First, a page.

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What are Nightshade Foods

Why You Need to Know About Nightshade Foods

Photographer: Maria del RioEditorial and internal use approved. OK for Native and co-branded use.

If you've clicked on this because you haven't the slightest idea what a nightshade food is, you're not alone. My primary motivation for writing this story was admittedly, a selfish one, after recently reading that beautiful people Gisele Bündchen and Tom Brady, avoid nightshade foods — along with following a strict dairy-, sugar- and caffeine-free diet.

But what actually is a nightshade, and why are people avoiding them?

Not to be confused with a nightcap, the term nightshade is used to describe a group of fruit and vegetables that sit within the Solanaceae (flowering plants) family. Nightshade foods such as white potatoes, eggplant, tomatoes, capsicums, even your favourite superfood, goji berries, have been linked to increased inflammation in some people due to the presence of glycoalkaloids and lectins in these foods.

Before you start freaking out, let's first make clear that although Gisele, Gwyneth and Naomi are all advocates of living a nightshade-free lifestyle, there's no formal scientific evidence to prove that nightshades cause harm or inflammation. However, whilst they may not be the root cause of inflammation, the naturally produced alkaloids and lectins in these foods can aggravate inflammation and digestive issues in people with sensitivities.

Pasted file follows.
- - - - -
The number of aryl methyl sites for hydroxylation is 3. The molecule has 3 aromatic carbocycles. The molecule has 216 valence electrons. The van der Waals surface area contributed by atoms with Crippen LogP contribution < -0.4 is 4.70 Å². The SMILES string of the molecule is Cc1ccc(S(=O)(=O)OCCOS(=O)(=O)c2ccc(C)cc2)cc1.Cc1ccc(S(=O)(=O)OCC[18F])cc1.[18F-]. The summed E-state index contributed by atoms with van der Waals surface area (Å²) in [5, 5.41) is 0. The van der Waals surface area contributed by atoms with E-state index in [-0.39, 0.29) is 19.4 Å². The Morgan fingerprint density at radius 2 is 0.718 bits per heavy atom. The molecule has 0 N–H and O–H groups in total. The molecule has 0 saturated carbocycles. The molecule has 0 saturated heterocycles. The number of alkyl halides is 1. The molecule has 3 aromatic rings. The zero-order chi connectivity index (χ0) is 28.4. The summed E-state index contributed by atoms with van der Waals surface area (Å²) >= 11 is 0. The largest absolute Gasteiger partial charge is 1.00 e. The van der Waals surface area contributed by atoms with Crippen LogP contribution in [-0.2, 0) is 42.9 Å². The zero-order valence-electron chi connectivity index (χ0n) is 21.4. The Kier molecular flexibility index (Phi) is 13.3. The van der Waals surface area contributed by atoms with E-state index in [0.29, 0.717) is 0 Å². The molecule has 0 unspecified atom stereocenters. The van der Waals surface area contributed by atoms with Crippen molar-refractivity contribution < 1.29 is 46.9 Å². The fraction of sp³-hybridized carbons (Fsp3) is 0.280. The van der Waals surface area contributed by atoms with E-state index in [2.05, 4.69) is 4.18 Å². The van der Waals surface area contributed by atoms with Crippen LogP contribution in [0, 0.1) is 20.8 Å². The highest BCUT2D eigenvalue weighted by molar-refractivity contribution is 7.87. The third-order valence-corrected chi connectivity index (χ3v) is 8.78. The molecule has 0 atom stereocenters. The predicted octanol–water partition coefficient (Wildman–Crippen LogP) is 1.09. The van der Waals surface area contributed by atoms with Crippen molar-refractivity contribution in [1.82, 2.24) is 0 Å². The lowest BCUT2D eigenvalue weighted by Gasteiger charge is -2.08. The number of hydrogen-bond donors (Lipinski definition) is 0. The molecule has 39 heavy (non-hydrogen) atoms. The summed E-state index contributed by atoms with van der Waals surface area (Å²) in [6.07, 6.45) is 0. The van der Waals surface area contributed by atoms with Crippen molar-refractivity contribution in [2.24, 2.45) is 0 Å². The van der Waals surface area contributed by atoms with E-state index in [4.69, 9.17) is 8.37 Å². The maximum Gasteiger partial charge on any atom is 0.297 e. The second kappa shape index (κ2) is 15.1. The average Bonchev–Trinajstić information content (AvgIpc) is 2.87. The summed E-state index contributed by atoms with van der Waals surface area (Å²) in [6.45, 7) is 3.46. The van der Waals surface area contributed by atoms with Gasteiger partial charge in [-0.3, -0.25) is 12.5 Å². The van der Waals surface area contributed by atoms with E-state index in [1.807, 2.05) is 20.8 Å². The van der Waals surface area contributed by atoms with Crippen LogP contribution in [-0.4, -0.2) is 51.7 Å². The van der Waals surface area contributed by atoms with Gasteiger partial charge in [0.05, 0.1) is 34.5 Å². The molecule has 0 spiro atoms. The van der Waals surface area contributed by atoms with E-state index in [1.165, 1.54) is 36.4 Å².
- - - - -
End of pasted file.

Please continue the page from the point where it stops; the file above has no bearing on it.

If you're still concerned about nightshades, but you wish to continue enjoying your spaghetti bolognese in peace, there are some precautions you can take to reduce your alkaloid and lectin intake. Be sure to peel all potatoes prior to cooking, avoid green or unripe tomatoes and potatoes, and cook nightshades, rather than eating them raw.

Weighing up the pros and cons, it seems when it comes to food sensitivities, it might be worth ignoring the hype surrounding nightshades. Realistically, you are more likely to experience a dairy-, gluten- or soy-related sensitivity then you are a nightshade one.

So, ultimately should you be worried about nightshades? At the end of the day, it all comes down to personal preference. It's important to remember there's no scientific evidence to prove that you need fear eggplant, but like anything, it's worth being conscious of how your body reacts to what you eat. If you notice any possible sensitivities, talk to your GP before avoiding nightshades all-together.

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